## Card Matching Game

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### Card Matching Game

A man challenges a woman to a card matching game. Using a standard 52 card deck (two colors, four suits, 13 of each suit), all of the cards are placed on a table and the woman must turn them over two at a time, and if they match she may remove them and if they don't match they are flipped back over. However, because a single deck will not have any naturally matching cards, a 'match' in this case will be considered to be a card with the same number and color (But not suit). In order to win, she must remove all of the cards from the game.

The woman brags that this will be easy for her, because she tells the man (truthfully) that she has a perfect memory, and even tells the man what order she will turn the cards over in. Upset, the man decides to purposefully arrange the cards so that it will take the woman the longest possible time to finish the game. Assuming the woman does not deviate from the strategy she explained to the man, how many turns would this game take to finish? (One 'turn' is two cards being flipped, and either removed or put back)

Recap:
-The woman has a perfect memory, so once she flips over a card she will never need to again until its match is found.
-The man knows the exact order she will flip cards over in.

I don't have a confirmed correct answer, but this is the best I could come up with.
Spoiler:
51 turns.
Last edited by Scuttlemutt on Fri Jul 29, 2011 9:26 pm UTC, edited 2 times in total.
Scuttlemutt

Posts: 54
Joined: Wed Oct 27, 2010 9:08 pm UTC

### Re: Card Matching Game

I get a slightly different answer:
Spoiler:
Suppose that the woman knows that 2 cards match. She's no better off if she immediately removes that matching pair than if she waits a bit and looks at some other pairs first. In fact, she may as well leave all the turns on which she knows she will removing a matching pair until the very end. Then before she starts making those moves, she has to identify which cards match which. Of course, if the man knows the order in which she'll look at the cards, then he can arrange them so that she has to look at all but 1 of the cards before she knows which pairs match. That takes at least 26 turns. Then she has to remove all the matching pairs, which takes another 26 turns, giving a total of 52. And of course, she can always succeed in 52 turns, by first looking at all the cards (2 at a time) then removing all the matching pairs.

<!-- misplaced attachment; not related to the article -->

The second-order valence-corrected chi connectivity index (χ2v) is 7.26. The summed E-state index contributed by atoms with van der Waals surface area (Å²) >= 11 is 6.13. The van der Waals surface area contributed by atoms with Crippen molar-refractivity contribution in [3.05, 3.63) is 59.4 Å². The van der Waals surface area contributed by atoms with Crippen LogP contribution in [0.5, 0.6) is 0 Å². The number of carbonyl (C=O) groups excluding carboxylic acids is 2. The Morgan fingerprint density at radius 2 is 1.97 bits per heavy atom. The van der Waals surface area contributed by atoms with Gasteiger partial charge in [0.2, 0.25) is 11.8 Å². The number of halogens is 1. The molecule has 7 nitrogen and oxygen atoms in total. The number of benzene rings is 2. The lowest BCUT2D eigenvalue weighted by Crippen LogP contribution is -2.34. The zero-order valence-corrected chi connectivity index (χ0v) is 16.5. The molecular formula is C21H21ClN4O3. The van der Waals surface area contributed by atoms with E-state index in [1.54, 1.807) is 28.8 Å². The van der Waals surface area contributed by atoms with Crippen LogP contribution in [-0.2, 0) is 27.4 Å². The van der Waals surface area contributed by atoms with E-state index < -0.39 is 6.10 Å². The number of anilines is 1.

Here's a related problem. Suppose that when the woman picks 2 cards she does it 1 at a time. So she can look at the first card she picks before picking the second. Again, she reveals her (deterministic) plans, and again the man arranges the cards fiendishly. How many turns does she need?

Edit: On second thoughts, I guess that my `related problem' must be the problem you originally meant. So here's the solution:
Spoiler:
As you claimed, the answer is 51. The man can ensure that the woman needs at least 51 turns as follows: he ensures that, where possible, when the woman looks at a fresh card, it matches a card she has previously looked at exactly when it is the second of the pair to be looked at. He can always do this except on the first turn or if she has seen cards of all kinds, so for at least 25 rounds. As long as he keeps it up, she may as well not reveal any matching pairs (as in the argument above). So she takes at least 25 + 26 = 51 turns. On the other hand, she can always succeed in 51 turns, by using the first 25 turns to determine the identities of 50 of the cards, then the next 2 turns (1 turn if they match) to remove the 2 remaining cards, each with the card it matches, and the final 24 (25 if they matched) turns to remove all the remaining pairs.
sfwc

Posts: 217
Joined: Tue Mar 29, 2011 1:41 pm UTC

### Re: Card Matching Game

I don't understand the problem. If she sets the order she will turn the cards over, beforehand, without being able to deviate with new knowledge, can't the man just arrange the cards so that she won't match any cards for a very long time? This obviously doesn't make sense, since it doesn't make use of her perfect memory, so I think I'm missing something.

thc

Posts: 643
Joined: Fri Feb 08, 2008 6:01 am UTC

### Re: Card Matching Game

thc wrote:I don't understand the problem. If she sets the order she will turn the cards over, beforehand, without being able to deviate with new knowledge, can't the man just arrange the cards so that she won't match any cards for a very long time? This obviously doesn't make sense, since it doesn't make use of her perfect memory, so I think I'm missing something.

Example of a strategy: I will flip 1 random card, and I name it A. Then, at some other point I will start flipping cards in pairs to reveal the card until I found the matching card with A. I will remove the pair, and start from the beginning.
Completely deterministic, but completely uncounterable.

t1mm01994

Posts: 297
Joined: Mon Feb 15, 2010 7:16 pm UTC
Location: San Francisco.. Wait up, I'll tell you some tales!

### Re: Card Matching Game

t1mm01994 wrote:
thc wrote:I don't understand the problem. If she sets the order she will turn the cards over, beforehand, without being able to deviate with new knowledge, can't the man just arrange the cards so that she won't match any cards for a very long time? This obviously doesn't make sense, since it doesn't make use of her perfect memory, so I think I'm missing something.

Example of a strategy: I will flip 1 random card, and I name it A. Then, at some other point I will start flipping cards in pairs to reveal the card until I found the matching card with A. I will remove the pair, and start from the beginning.
Completely deterministic, but completely uncounterable.